10. #24
    Member Array maat's Avatar
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    Quote Originally Posted by noway2 View Post
    What I am saying is that the 2nd amendment of the constitution can't be overturned by simple legislative means, i.e. an amendment to a piece of legislation as it requires a constitutional amendment (process) which involves ratification by the states. An attempt to do so would undoubtedly go before the courts, which should declare such a law unconstitutional. This would be different than an amendment to a particular bill, which could turn good legislation into bad legislation. Should this happen, I would hope that the bill's supporters would object strongly. Though it doesn't seem like it at times, the representatives are supposed to represent our interests too. The 'sticky' part to this whole process is that the courts have ruled that the 2nd, like most rights, is not without limitation and unfortunately, concealment has been ruled as a valid limitation that does not violate the 2nd. As someone else pointed out, this decision was a long time ago (something that I wasn't aware of) and the societal culture has changed a lot in the last 100 years or so. Today, concealed carry would likely be the norm, whereas in the past it may have been considered to be dishonorable and the act of a common criminal.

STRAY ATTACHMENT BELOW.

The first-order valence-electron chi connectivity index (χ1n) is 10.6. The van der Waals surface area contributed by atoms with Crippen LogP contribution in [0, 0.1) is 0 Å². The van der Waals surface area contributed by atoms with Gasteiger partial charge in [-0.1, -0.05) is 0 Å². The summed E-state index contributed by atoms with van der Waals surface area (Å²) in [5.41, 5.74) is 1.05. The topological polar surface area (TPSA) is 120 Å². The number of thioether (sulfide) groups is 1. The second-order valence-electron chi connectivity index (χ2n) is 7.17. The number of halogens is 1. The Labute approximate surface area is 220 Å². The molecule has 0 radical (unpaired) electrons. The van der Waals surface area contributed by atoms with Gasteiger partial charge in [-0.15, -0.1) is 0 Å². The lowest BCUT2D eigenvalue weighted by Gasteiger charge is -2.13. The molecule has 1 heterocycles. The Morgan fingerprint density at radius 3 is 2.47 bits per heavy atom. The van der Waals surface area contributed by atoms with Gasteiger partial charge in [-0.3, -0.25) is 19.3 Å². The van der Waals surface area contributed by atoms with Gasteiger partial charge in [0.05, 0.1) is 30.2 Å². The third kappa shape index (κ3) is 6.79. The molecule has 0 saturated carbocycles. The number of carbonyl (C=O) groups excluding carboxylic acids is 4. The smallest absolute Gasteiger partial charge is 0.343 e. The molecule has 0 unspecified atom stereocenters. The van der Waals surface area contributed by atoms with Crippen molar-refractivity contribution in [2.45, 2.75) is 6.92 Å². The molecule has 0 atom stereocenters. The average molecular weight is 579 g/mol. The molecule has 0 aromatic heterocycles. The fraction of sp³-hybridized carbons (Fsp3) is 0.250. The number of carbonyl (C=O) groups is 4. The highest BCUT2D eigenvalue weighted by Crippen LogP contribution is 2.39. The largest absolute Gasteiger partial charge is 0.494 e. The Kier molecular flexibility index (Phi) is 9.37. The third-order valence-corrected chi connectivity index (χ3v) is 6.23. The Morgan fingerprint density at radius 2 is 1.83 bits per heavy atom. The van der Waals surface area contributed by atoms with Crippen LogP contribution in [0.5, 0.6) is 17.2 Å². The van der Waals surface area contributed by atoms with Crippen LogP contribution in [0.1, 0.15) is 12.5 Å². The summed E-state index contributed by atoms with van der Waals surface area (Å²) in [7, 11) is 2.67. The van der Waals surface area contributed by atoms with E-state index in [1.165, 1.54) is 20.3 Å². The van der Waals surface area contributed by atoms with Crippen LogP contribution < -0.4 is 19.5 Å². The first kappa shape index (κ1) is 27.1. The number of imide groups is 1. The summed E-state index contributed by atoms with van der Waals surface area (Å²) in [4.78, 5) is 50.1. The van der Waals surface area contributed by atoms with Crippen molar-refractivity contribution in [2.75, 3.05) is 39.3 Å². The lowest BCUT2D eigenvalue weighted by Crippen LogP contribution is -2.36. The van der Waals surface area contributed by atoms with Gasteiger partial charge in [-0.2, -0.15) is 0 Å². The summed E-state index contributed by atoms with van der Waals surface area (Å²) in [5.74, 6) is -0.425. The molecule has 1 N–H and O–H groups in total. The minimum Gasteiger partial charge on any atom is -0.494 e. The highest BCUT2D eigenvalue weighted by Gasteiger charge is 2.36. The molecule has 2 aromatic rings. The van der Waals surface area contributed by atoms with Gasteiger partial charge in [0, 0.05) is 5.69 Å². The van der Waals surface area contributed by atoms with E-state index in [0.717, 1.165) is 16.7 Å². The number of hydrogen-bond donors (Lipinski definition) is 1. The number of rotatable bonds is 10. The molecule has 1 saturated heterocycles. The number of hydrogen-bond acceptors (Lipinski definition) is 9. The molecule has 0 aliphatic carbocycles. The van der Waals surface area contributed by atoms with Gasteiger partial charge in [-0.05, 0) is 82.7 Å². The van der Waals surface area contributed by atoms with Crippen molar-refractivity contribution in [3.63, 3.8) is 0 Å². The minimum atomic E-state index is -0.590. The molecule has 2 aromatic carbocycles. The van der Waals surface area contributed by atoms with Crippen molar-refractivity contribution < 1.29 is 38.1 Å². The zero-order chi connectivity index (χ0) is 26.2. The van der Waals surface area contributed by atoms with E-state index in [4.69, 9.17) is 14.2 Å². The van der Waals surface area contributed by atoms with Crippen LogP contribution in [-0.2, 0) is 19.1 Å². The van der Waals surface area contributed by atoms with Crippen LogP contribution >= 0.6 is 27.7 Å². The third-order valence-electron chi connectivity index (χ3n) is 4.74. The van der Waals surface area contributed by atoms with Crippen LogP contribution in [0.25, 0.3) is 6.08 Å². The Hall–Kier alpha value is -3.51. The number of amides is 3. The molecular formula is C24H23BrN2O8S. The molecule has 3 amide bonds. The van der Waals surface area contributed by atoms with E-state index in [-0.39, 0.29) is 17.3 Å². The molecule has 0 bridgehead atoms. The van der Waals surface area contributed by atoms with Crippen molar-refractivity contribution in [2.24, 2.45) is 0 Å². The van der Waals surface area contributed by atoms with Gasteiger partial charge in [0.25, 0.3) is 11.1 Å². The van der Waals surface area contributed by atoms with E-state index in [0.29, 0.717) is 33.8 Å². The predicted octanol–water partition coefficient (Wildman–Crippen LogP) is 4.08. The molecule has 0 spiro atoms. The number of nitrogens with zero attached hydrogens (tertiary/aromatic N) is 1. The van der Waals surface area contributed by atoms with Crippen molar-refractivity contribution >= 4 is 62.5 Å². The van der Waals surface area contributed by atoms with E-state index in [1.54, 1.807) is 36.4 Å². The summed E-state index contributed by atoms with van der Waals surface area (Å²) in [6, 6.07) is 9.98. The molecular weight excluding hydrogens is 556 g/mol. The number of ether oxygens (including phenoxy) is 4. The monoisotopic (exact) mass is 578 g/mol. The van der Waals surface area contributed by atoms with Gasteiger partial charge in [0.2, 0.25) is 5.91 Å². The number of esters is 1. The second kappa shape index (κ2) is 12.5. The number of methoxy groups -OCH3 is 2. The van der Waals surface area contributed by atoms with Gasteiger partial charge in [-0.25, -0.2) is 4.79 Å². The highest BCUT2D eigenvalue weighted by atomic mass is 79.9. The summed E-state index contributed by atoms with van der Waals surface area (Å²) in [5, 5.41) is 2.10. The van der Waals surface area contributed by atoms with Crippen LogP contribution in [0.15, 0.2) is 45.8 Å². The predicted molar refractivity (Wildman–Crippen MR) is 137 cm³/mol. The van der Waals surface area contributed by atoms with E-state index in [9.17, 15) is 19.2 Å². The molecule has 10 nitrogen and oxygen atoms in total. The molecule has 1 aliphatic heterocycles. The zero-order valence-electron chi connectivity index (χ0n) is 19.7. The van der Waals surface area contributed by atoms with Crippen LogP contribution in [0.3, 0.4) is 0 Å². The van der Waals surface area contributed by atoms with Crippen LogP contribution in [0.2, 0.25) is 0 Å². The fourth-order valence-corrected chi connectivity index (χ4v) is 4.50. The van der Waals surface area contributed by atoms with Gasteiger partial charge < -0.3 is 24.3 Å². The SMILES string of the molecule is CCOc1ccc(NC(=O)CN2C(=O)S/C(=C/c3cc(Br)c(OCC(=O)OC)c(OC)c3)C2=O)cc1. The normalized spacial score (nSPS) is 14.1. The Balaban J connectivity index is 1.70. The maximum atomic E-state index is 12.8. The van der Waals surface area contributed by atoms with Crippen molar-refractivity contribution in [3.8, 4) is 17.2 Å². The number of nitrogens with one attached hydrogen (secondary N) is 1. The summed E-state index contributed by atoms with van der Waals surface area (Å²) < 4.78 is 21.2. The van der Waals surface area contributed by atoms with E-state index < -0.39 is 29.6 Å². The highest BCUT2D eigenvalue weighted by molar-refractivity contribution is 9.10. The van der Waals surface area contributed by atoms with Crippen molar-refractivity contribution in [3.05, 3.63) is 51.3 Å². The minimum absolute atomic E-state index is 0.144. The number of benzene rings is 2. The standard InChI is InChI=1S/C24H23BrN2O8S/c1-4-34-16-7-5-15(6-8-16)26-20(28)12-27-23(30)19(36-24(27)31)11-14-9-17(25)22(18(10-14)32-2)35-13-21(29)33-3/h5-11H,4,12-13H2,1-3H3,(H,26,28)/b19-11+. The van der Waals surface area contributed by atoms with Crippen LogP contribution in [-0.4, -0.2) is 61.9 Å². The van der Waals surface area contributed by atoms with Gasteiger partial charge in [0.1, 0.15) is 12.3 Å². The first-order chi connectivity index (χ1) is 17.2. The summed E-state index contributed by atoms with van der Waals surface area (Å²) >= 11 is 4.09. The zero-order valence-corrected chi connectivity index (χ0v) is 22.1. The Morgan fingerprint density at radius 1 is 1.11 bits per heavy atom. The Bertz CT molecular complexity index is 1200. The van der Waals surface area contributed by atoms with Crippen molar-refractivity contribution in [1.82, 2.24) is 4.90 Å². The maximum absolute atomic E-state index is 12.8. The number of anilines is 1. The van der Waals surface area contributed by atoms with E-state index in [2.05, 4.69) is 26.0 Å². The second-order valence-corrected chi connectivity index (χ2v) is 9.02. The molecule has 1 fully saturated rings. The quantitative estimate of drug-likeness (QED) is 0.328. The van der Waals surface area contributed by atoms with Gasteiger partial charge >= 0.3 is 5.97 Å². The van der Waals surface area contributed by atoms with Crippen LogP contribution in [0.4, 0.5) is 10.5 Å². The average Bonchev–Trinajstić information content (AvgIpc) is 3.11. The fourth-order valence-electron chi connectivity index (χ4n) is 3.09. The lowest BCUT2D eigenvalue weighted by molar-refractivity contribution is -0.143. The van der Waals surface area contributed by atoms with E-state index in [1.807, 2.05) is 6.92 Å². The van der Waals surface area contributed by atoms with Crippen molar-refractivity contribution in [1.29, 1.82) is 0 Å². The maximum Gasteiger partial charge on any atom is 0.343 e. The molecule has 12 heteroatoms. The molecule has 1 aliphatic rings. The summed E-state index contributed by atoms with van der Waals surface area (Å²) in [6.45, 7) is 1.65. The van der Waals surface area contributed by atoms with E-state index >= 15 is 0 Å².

It is entirely possible to have a proper amendment to the 2nd amendment. IMO, as of now, the 2nd amendment is the law of the land. This to me means that Chicago cannot prevent me from carrying a weapon.

    Personally, I am open to an amendment that allows states to enact limited regulation of carry. I personally believe that no amendment could eliminate the intent of the 2nd amendment. The most important aspect of this issue is the limitation on Congress to usurp rights through Acts.

  11. #25
    Member Array SamF's Avatar
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    We need to pass this bill. It does not limit states rights any more than the Constitution already does. SCOTUS has recently declared that the 2A applies to the states and this bill is just a cease and desist order to those state that continue to infringe on our right to bear arms.

    Yes, the 10A says that anything not covered in the constitution is left to the states and the people but - news flash - the 2A is part of the Constitution so the Feds can tell the states to stop violating our rights.
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  12. #26
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    Quote Originally Posted by maat View Post
    It is entirely possible to have a proper amendment to the 2nd amendment. IMO, as of now, the 2nd amendment is the law of the land. This to me means that Chicago cannot prevent me from carrying a weapon.